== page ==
I've been a big fan of Jonathan Lethem for decades now. In my heart, I'd always longed for a return to the classic Motherless Brooklyn style from early in his career. This book did that for me. Phoebe Siegler hires Feral Detective Charles Heist to find a friend's daughter. The story is narrated from Phoebe's perspective. I'm usually a little anxious when men write first person female characters, but she feels authentic and original and I didn't catch any of those "that would never happen in a woman's brain" moments that I get so frequently from other writers. I mean, really, that happens all the time. Anyway. This fast-paced novel races (sometimes literally) across an arid California landscape. Some of the best parts of the novel for me were Phoebe's reflections on the differences between lifelong New Yorkers like herself and those who are surrounded by the sheer scale of Mother Nature as people are on the West Coast. The action sequences are somewhere between Mad Max: Fury Road and Kill Bill. And our mysterious Feral Detective is a marvelous combination of sexy, mysterious, and conflicted. His own mission overlapping Phoebe's, they make an unstoppable and electric duo.
Wow! Talk about a gateway drug! This potent collection of short stories about an little old lady murderer not only introduced me to the most charming serial killer since Dexter, but also to two detectives I can't wait to read about in the author's two series! Brilliant! 88-year-old Swedish Maud is not someone you want to piss off. She's wily and creative and curiously strong for her age and, thanks to the unfortunate habits of a youth-worshipping society, all but invisible. I know she's murdering people, but I found myself rooting for her and hoping she'll get away with it.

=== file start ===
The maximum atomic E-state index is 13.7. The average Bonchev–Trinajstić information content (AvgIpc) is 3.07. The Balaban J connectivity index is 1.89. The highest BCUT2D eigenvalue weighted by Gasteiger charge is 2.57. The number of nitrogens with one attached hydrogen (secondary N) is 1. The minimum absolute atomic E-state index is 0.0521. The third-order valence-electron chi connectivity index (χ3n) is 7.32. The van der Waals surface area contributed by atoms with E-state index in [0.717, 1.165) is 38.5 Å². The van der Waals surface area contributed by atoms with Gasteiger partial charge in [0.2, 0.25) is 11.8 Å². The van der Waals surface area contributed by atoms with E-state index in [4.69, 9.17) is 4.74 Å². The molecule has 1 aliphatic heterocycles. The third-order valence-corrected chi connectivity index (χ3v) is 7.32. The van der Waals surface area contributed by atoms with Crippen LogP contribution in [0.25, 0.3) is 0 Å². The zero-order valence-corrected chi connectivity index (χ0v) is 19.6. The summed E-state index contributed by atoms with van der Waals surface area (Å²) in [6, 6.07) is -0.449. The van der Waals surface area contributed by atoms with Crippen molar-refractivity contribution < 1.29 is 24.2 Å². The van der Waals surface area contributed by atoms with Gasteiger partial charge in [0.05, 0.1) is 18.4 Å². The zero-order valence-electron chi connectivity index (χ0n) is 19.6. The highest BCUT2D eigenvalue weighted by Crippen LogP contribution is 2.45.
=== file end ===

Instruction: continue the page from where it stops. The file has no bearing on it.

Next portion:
The Lesson is a spectacular first contact novel set in St. Thomas. The Ynaa have been living among us for years, but have only recently made themselves known to humans. They bring many gifts, but any resistance or aggression from the humans is met with wrath that is ruthless and out of proportion. This is a complex, but easy-to-read novel that reminds me of Ursula K. LeGuin. Issues of race and sexuality are dealt with a grace and intensity unusual in a debut novel, particularly from an author so young. I was intensely moved by this story, completely swept up in it. I can't wait to read more from this author!
This rollicking dystopian reminded me of Stanislaw Lem's Futurological Congress and other classic works of trippy science fiction from Philip K. Dick to The Matrix movies. Combine these with a treatise on modern love, commentary on greenwashing, deflection through emoji use and a very, very bad rash and you have Oval. Berlin in the very near future is even more unaffordable and corporations rule posturing as benevolent overlords while existing solely to turn a profit at any cost. Anja and Louis have moved into an artificial mountain community rent-free in exchange for their silence about the eco-settlement's grotesque and life-threatening failures. Navigating their relationship, careers, and bizarre weather, the couple struggles to survive and make meaning of it all. The book is very, very funny and also a scary warning of what our near future may become.